Thursday Prayer

Help me see the good

and the bad,

O God,

as equal opportunities

to lean closer

into your loving embrace.

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Wednesday Festival: Stay in Touch

How do you stay in touch? How do you maintain contact with friends and loved ones, with strangers and world news, with colleagues and the wider church, with God and with yourself? Many of us in the RevGals community are bloggers, facebookers, tweeters, instagramers, and most definitely texters. But social media is only one platform for staying in touch…

artwork by my youngest

artwork by my youngest

  • Jan at Yearning for God celebrates the joy of postcards to send a quick note, especially while traveling.
  • Katyandtheword shares a fabulous graphic from the Millenial Pastor on the similar movements through liturgy and social media: gathering in community, hearing/reading the word, sharing stories with others.
  • At achurchforstarvingartists, Jan observes the importance of staying connected to the world and to individuals beyond the church, lest we develop “Church Brain.”
  • Sometimes we need the reminder to stay in touch with those we see every day, as Amy at Living Water(town) realizes while shucking corn with her daughter.
  • Katie of InsidedOut is staying in touch with God through the mosquito, of all annoying creatures.
  • Sharing photos of beautiful carvings by the monks at Mepkin Abbey, Liberation Theology Lutheran Kristin remembers to stay in touch with our immediate resources — from a fallen tree in the yard to the leftovers in the fridge.

“How are you staying in touch?” is a question not only about communication, but also of spiritual perspective and mindfulness. So how do you stay in touch? Share your observations, blogposts and appreciations in the comments below.

Categories: Wednesday Festival | 4 Comments

This is a Test, This is Only a Test

test-paper-300x265

 Read the text here:

Reading what Working Preacher has to say here:

 

The idea of testing things to see if they are true or false will ring true for all of us who use the internet. As we use any kind of media, we are constantly sorting and sifting to see what’s believable, what’s unbiased (if anything ever is…) and what is factually true. This has become such a big job that the Washington Post devotes a whole column each week to debunking stories like raising the drinking age to 25 and other things that get people agitated. (Take a look.)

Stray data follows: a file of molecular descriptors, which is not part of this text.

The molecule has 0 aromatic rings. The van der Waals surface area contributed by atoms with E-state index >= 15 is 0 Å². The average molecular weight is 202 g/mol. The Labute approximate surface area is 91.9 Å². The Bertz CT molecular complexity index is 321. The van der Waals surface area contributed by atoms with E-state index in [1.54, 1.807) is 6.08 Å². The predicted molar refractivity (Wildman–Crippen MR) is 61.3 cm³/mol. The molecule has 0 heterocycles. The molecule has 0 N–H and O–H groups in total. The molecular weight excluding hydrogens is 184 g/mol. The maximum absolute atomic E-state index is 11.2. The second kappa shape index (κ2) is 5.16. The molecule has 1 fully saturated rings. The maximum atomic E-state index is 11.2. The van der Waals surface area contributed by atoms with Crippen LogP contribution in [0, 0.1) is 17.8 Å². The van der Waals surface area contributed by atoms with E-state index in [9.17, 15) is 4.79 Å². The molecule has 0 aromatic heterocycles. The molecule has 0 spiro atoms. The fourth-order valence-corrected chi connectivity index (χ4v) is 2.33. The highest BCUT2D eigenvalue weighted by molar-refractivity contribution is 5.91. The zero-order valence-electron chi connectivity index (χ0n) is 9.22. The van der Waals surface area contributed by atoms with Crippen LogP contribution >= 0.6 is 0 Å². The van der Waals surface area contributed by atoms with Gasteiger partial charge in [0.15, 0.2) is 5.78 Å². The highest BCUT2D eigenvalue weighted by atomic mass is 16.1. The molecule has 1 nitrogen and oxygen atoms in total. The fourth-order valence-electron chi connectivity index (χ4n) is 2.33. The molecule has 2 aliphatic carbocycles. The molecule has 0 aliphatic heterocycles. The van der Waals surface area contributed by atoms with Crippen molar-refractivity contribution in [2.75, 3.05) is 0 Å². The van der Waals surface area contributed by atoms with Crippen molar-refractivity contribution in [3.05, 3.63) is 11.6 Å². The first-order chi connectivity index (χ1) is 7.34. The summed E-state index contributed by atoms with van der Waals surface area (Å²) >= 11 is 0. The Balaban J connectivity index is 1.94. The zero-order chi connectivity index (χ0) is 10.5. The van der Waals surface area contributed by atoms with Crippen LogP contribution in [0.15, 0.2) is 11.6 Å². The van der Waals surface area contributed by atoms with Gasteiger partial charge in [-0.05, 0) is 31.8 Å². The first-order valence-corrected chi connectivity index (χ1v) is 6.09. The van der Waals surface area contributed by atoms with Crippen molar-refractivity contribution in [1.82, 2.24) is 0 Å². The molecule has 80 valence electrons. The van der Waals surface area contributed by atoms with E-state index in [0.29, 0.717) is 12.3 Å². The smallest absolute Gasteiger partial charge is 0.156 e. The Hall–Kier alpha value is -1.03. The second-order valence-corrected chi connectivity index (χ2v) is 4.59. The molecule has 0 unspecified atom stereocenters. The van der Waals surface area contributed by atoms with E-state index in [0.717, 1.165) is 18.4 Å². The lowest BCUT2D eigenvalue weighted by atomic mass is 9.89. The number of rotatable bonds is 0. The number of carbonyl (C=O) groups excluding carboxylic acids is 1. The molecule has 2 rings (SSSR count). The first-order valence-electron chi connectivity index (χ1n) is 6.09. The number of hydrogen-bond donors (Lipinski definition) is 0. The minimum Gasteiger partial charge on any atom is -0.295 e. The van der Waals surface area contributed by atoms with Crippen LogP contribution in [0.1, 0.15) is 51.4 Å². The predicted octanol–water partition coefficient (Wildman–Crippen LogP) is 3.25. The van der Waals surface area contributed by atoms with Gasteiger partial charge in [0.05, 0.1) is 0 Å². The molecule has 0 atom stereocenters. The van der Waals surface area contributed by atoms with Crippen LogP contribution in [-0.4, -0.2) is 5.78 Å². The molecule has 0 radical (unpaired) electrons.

In the life of faith, too, the author of First John urges us to be wary. Not everything that seems spiritual actually is. As The Message translates it, “Don’t believe everything you hear.” Use your attention carefully, the writer advises us.

Not everything that competes for our attention is full of the same spirit as God. In the day of the early church, this could be false teaching, or competing claims. In our time, it may be our tablets or phones that seduce us away.

Test the things that seek space in your mind, the author tells us; not all of them are equally worthy.  

The author uses the term antichrist, which some people understand as a particular being or spirit. It may be also that structures and habits have that quality, too. Or perhaps long-held traditions.  Or maybe it’s the relentless quest for novelty.  We might consider what things, ideas or habits in our lives are anti-Christ. What moves against the spirit of Jesus, as we seek to be his followers?

Often life tests us.

Illness, grief, addiction, abuse and discrimination all test our character, and reshape our faith. Here the author suggests that we are empowered by our faith to do the testing. We apply the tests to the people, institutions and beliefs that circle around us. Because we belong to God, we have enough wisdom to assess them, and to judge for ourselves.

And, even better, we are not hapless victims of the forces in the world.

The author says that we have already conquered the things that divide us from Christ. That’s encouraging, but on any given day it may not feel true, as I struggle with distractions and temptations. It’s hard to concentrate on God, and resist the allure of sweaters on Ebay and ordering books on Amazon. But if the author of 1 John says that I have already conquered the distracting spirits of the world, I feel more encouraged already.

Inevitably, the author says, we as people of faith will have some distance from the world. We belong to God more fully than we belong to the world.   The author is working up to the next elegant section, which is next week’s text. This week’s section functions as an introduction, leading to next week’s assertion that love is the true measure. If they embody the abundant love of God, they lead us closer to faith. Our work as people of faith is to test the things that come along, measuring them against the grace of God which abides in us, and we in it.

 

The sermon might consider:

  • The author warns false prophets – who are the deceivers of our era?